Apple moves one small step closer to designing its own iPhone modem chips
Starting last month, “two people familiar” with the matter tell Reuters Johny Srouji is in charge of in-house modem chip development after taking over from Ruben Caballero. Srouji is Apple’s Senior Vice President of the Hardware Technologies division, reporting directly to CEO Tim Cook, while Caballero is a lower-ranking official whose main role is that of Vice President in the Wireless System Design Engineering Group.
In a nutshell, Apple is definitely treating this project seriously, even though a release timeline for the company’s first homebrewed modem remains unclear. After years of doing business with Qualcomm, the Cupertino-based smartphone vendor decided to take the semiconductor giant to court, replacing its services with that of arch-rival Intel.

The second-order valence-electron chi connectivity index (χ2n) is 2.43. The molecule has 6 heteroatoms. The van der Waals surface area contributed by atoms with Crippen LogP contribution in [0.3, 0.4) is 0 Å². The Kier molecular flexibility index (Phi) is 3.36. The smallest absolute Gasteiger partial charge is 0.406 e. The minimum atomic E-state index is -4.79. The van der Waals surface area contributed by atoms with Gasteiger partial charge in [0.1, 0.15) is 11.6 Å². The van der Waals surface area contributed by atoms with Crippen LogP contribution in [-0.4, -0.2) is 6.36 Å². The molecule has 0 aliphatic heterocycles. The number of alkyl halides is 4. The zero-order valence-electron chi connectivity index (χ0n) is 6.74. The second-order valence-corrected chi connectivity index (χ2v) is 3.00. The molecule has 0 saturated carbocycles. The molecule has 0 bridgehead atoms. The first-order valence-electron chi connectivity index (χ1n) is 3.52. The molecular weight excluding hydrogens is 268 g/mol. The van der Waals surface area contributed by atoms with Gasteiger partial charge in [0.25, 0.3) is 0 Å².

Intel is widely expected to help make the first 5G-enabled iPhone generation possible in 2020, although Samsung and MediaTek might also be in contention for part or all of that profitable business.
From 2021 however, Apple may no longer need an external supplier to design high-speed iPhone modems. In the short run, such a bold move is likely to require investments and development costs of hundreds of millions of dollars each year. But down the line, if the in-house production efforts bear fruit, Apple could save the billions of dollars a year typically paid to the likes of Qualcomm and Intel.
Another huge potential benefit would be integrating these in-house modems with A-series SoCs Apple already designs itself into smaller, more power-efficient, all-in-one silicon packages. But that’s still a very distant and theoretical prospect.